A challenge before the World Trade Organization may put China on the defensive over rare-earth minerals, which are used to make essential components in everything from iPads to military gyroscopes. But the case could drag on for years, and Beijing's policy should play well at home in the meantime.
The U.S., Europe and Japan have a legitimate gripe with Beijing. The Middle Kingdom may be dependent on imports of iron ore and crude oil, but it accounts for 97 per cent of the world's rare earths' production. Beijing's 2010 move to block exports to Japan after a diplomatic spat showed it isn't afraid to use its dominant position as a political and economic cudgel. China's export controls are also distorting global prices. In February, rare-earth spot prices were $104 (U.S.) per kilogram outside China, more than double the domestic price, according to Deutsche Bank.
China may back down in the end. But the country's leaders may be in no rush to settle. Among other things, lower domestic prices amount to a backdoor subsidy for China's electronics manufacturing sector, one of the country's biggest employers.
Then there is the environment. Beijing says export restrictions are a necessary part of a broader move to clean up rare earths production. Extracting and processing rare-earth ores is a nasty business that produces large amounts of toxic, often radioactive, waste. That side-effect could be ignored a decade ago when China cemented its dominance of global rare-earths production. Then China's lax environmental standards were a competitive advantage, forcing mines in more demanding jurisdictions to close. Now, though, the pollution is a domestic political liability. Mining has become emblematic of the country's environmental ills.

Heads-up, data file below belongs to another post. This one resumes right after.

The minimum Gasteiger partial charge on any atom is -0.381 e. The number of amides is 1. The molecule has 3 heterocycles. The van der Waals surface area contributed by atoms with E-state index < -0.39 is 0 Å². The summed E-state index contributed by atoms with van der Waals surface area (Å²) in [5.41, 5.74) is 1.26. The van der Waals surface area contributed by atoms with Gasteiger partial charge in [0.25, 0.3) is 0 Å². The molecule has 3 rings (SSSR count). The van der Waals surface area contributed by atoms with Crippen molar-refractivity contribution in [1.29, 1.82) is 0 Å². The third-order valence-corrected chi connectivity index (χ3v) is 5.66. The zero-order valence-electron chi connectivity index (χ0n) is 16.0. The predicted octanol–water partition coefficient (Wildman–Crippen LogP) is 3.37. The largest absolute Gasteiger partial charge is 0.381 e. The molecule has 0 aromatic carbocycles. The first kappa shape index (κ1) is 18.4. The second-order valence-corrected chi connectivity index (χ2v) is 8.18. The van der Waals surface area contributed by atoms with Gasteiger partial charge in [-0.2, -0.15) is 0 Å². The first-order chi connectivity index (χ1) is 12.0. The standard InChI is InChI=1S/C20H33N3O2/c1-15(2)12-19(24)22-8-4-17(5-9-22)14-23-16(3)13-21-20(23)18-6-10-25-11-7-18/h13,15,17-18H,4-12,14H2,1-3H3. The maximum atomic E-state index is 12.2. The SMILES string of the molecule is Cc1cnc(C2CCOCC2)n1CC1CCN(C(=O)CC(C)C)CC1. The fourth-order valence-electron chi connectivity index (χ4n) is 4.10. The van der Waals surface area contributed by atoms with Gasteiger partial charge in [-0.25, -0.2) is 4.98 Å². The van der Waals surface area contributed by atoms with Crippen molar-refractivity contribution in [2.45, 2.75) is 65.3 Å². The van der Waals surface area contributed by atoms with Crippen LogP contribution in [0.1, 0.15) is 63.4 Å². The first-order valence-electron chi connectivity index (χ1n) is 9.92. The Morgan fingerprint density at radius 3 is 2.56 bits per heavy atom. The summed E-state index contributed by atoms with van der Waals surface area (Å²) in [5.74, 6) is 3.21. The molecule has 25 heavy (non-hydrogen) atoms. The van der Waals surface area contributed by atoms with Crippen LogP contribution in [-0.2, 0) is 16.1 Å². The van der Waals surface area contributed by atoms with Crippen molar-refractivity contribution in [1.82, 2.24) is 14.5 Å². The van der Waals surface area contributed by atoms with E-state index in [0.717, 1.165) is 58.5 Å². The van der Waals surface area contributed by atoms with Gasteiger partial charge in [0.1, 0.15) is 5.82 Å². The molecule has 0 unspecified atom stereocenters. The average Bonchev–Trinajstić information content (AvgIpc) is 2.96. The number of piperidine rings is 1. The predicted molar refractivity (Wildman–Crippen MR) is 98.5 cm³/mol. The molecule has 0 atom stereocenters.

This is a good time for China to play its near-monopoly card. Eventually, some combination of WTO remedies, higher Chinese production costs and increased production elsewhere will erode its grip on the rare-earths market. Indeed, high prices are already working. Molycorp recently resumed production of rare earths at the Mountain Pass mine in California's Mojave Desert – formerly the world's biggest – for the first time in a decade.